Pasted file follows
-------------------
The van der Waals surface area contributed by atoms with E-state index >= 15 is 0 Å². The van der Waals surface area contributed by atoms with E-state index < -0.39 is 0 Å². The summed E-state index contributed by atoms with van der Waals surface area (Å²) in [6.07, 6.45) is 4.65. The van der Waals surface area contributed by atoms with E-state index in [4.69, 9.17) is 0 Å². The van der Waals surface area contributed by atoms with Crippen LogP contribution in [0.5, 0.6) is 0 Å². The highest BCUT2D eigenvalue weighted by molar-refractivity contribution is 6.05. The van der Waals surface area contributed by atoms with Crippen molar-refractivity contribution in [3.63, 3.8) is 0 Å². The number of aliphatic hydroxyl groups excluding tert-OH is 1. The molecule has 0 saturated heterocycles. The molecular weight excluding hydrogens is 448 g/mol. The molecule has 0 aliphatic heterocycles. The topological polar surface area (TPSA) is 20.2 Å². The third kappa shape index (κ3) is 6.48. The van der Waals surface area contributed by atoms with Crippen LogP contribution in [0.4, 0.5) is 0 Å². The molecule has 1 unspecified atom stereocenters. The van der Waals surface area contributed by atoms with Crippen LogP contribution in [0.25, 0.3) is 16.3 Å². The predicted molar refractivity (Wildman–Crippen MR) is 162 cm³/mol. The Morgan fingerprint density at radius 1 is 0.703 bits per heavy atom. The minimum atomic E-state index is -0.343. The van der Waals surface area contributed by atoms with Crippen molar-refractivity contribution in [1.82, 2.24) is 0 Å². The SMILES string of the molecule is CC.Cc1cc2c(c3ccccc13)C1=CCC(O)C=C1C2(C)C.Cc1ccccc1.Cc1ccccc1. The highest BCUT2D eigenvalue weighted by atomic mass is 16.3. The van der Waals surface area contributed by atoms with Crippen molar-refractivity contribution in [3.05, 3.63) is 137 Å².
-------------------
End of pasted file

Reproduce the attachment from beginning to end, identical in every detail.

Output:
The van der Waals surface area contributed by atoms with E-state index >= 15 is 0 Å². The van der Waals surface area contributed by atoms with E-state index < -0.39 is 0 Å². The summed E-state index contributed by atoms with van der Waals surface area (Å²) in [6.07, 6.45) is 4.65. The van der Waals surface area contributed by atoms with E-state index in [4.69, 9.17) is 0 Å². The van der Waals surface area contributed by atoms with Crippen LogP contribution in [0.5, 0.6) is 0 Å². The highest BCUT2D eigenvalue weighted by molar-refractivity contribution is 6.05. The van der Waals surface area contributed by atoms with Crippen molar-refractivity contribution in [3.63, 3.8) is 0 Å². The number of aliphatic hydroxyl groups excluding tert-OH is 1. The molecule has 0 saturated heterocycles. The molecular weight excluding hydrogens is 448 g/mol. The molecule has 0 aliphatic heterocycles. The topological polar surface area (TPSA) is 20.2 Å². The third kappa shape index (κ3) is 6.48. The van der Waals surface area contributed by atoms with Crippen LogP contribution in [0.4, 0.5) is 0 Å². The molecule has 1 unspecified atom stereocenters. The van der Waals surface area contributed by atoms with Crippen LogP contribution in [0.25, 0.3) is 16.3 Å². The predicted molar refractivity (Wildman–Crippen MR) is 162 cm³/mol. The Morgan fingerprint density at radius 1 is 0.703 bits per heavy atom. The minimum atomic E-state index is -0.343. The van der Waals surface area contributed by atoms with Crippen molar-refractivity contribution in [1.82, 2.24) is 0 Å². The SMILES string of the molecule is CC.Cc1cc2c(c3ccccc13)C1=CCC(O)C=C1C2(C)C.Cc1ccccc1.Cc1ccccc1. The highest BCUT2D eigenvalue weighted by atomic mass is 16.3. The van der Waals surface area contributed by atoms with Crippen molar-refractivity contribution in [3.05, 3.63) is 137 Å².